My eldest son Zac went off to college this past year. It is one of those periods in life when a parent is both proud and skeptical. Proud that he was accepted to such a fine university. But, skeptical in the fact that he is prepared to be out on his own. Nonetheless, he was now a freshman living far from home.
The first several weeks he was gone were rough on everyone – especially mom. However, everyone was looking forward to Freshman Parent’s Weekend. It would not only provide us the opportunity to see Zac in his new environment but also settle some of the parental nerves that naturally exist when your first child leaves the nest. Unfortunately we would quickly realize that although our son may appear mature by many, the great communicator he is not.
Upon arrival for Parent’s Weekend we were quite excited. We have not seen Zac in many weeks and we looked forward to seeing his classes and meeting his friends. With that said, we wanted to make a good impression on his instructors and friends as well. Therefore, we insured that not only were we well dressed but that we brought significant items to keep his little brother entertained.
It was a chilly day with snow and slush on the ground. My wife was beautifully dressed in nice jeans, a sweater, 3-inch heels and a long white wool coat. Her attire was practical, warm and classy. We were ready for a pleasant day walking the university campus with our son.
When I picked up our welcome pack and reviewed the event schedule, I quickly realized that we would be leaving the campus. My son decided to join the ROTC. We knew that we would observe an ROTC event, but we assumed it would be similar to the march illustrated in the movie Stripes. We would sit in the bleachers as the troops came marching by. Oh, how wrong we were.
As my wife and I walked into the Gathering Hall, virtually all eyes turned and immediately looked our way. They quickly began whispering to each other while a few pointed in our direction. As we looked around the room, we realized that our attire was far different than that of everyone else. It was at this moment that a very sweet lady came walking over. She said; parents of a freshman? Yes, how did you now. Oh mam, that coat is not going to make it………and do you have any other shoes?
We felt pretty comfortable in our attire but then we looked around the hall. While we were dressed to go out to a nice causal dinner or walk around a university campus, all of the other parents appeared as if they were going camping. Suddenly, one of the freshman cadets announced that the buses would be leaving in 2 minutes and everyone needed to board the bus.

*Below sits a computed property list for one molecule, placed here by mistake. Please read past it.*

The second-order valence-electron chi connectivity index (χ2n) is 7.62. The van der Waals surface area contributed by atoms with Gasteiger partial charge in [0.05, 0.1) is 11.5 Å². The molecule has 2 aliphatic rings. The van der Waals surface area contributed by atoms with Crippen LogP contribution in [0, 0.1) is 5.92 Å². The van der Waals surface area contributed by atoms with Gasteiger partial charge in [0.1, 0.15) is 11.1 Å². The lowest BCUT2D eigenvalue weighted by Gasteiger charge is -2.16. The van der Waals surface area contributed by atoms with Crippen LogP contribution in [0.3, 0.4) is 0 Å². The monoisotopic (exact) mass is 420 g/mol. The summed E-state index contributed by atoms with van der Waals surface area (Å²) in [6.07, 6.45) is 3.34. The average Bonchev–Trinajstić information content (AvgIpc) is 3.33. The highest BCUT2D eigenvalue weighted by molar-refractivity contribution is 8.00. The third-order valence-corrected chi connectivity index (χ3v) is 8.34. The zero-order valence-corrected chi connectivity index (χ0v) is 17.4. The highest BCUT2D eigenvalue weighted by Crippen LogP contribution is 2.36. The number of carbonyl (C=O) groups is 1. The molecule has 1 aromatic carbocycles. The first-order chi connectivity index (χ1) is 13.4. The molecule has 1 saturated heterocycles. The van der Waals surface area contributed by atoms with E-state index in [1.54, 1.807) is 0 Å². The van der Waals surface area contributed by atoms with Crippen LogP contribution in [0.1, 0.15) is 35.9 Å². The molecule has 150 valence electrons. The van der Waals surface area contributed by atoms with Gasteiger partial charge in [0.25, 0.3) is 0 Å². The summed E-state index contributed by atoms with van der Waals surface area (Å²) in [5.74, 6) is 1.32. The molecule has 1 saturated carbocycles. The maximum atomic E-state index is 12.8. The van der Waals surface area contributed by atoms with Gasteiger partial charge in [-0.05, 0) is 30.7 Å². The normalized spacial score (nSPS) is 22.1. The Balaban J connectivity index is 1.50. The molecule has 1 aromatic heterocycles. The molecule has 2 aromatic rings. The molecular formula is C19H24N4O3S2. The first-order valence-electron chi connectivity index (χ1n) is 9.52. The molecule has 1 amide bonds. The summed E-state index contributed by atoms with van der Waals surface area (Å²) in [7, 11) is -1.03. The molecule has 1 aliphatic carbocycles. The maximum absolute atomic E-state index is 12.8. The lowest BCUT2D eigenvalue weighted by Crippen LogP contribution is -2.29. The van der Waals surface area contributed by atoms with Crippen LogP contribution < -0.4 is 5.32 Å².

Although Zac’s little brother thoroughly enjoyed riding in the old school bus, my wife and I surveyed the situation and knew it was going to be a long day. Zac did tell us that we would be observing an ROTC event, what he failed to mention is that the event being observed would require following the troop through 8 miles of hiking, climbing and war exercises. Did I mention the snow and slush? Did I mention the 3 inch heels? How about the white wool coat?
It was during the third mile that the right heel broke. I didn’t have the heart to tell her that from behind her coat looked like a Dalmatian. But, it didn’t matter since as the soldiers came by through the puddles, whatever appearance of white was remaining quickly disappeared. As I was trying to keep a safe distance back and keep Zac’s little brother out of harm’s way, one of the Lieutenants approached my wife. He was trying to make light of the situation, be supportive and obviously attempt to preserve the well-being of one of his newest freshman cadets.
It was a 6 hour event. We were all cold, wet and bruised (and we were only observers). As we headed back to the bus, I saw the Lieutenant walk up to Zac. He said, Cadet you know how we instill survival skills in our soldiers? We train all of our soldiers in the art of adaptation and self preservation to insure their survival regardless of what situation they may encounter. Yes Sir, Zac replied. The Lieutenant then smiled and said, well Cadet I am not sure any of this training will help when you see your mother this evening. Good luck.
As we stepped off the bus and observed many parents clean, warm and happy as they walked the campus with their children; we selfishly thought to ourselves why did our son make us basically crawl through the swamp today. Then, there was the epiphany. During this period in our culture of entitlement and self-absorption, our son has chosen a path to serve. To put others before himself. We were cold. We were sore. We were wet. We were tired. But most of all, we were proud of the man our son has become.